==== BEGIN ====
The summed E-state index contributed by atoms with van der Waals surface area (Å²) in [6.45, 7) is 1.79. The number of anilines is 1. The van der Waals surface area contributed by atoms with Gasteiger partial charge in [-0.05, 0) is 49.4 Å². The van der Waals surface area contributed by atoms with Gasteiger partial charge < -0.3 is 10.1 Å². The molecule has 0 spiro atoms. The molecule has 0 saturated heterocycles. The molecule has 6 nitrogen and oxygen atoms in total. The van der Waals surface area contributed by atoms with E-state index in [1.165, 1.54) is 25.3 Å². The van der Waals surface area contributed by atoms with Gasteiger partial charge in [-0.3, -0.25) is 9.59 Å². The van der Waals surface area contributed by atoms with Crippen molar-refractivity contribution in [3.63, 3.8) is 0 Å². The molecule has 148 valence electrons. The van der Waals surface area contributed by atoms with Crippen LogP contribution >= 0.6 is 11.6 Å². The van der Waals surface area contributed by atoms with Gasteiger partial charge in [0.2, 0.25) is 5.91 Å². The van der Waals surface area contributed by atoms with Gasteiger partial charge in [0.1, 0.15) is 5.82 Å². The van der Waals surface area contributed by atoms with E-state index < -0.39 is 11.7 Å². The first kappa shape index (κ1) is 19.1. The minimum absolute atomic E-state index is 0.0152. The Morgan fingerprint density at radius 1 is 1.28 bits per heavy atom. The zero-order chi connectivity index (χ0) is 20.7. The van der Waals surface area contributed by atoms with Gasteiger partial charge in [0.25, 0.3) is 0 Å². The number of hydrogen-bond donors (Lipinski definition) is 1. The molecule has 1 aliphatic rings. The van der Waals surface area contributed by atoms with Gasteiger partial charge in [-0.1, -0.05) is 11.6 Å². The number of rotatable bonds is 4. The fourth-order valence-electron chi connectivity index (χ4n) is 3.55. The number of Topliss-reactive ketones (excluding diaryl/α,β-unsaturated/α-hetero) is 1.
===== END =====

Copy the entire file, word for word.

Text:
The summed E-state index contributed by atoms with van der Waals surface area (Å²) in [6.45, 7) is 1.79. The number of anilines is 1. The van der Waals surface area contributed by atoms with Gasteiger partial charge in [-0.05, 0) is 49.4 Å². The van der Waals surface area contributed by atoms with Gasteiger partial charge < -0.3 is 10.1 Å². The molecule has 0 spiro atoms. The molecule has 0 saturated heterocycles. The molecule has 6 nitrogen and oxygen atoms in total. The van der Waals surface area contributed by atoms with E-state index in [1.165, 1.54) is 25.3 Å². The van der Waals surface area contributed by atoms with Gasteiger partial charge in [-0.3, -0.25) is 9.59 Å². The van der Waals surface area contributed by atoms with Crippen molar-refractivity contribution in [3.63, 3.8) is 0 Å². The molecule has 148 valence electrons. The van der Waals surface area contributed by atoms with Crippen LogP contribution >= 0.6 is 11.6 Å². The van der Waals surface area contributed by atoms with Gasteiger partial charge in [0.2, 0.25) is 5.91 Å². The van der Waals surface area contributed by atoms with Gasteiger partial charge in [0.1, 0.15) is 5.82 Å². The van der Waals surface area contributed by atoms with E-state index < -0.39 is 11.7 Å². The first kappa shape index (κ1) is 19.1. The minimum absolute atomic E-state index is 0.0152. The Morgan fingerprint density at radius 1 is 1.28 bits per heavy atom. The zero-order chi connectivity index (χ0) is 20.7. The van der Waals surface area contributed by atoms with Gasteiger partial charge in [0.25, 0.3) is 0 Å². The number of hydrogen-bond donors (Lipinski definition) is 1. The molecule has 1 aliphatic rings. The van der Waals surface area contributed by atoms with Gasteiger partial charge in [-0.1, -0.05) is 11.6 Å². The number of rotatable bonds is 4. The fourth-order valence-electron chi connectivity index (χ4n) is 3.55. The number of Topliss-reactive ketones (excluding diaryl/α,β-unsaturated/α-hetero) is 1.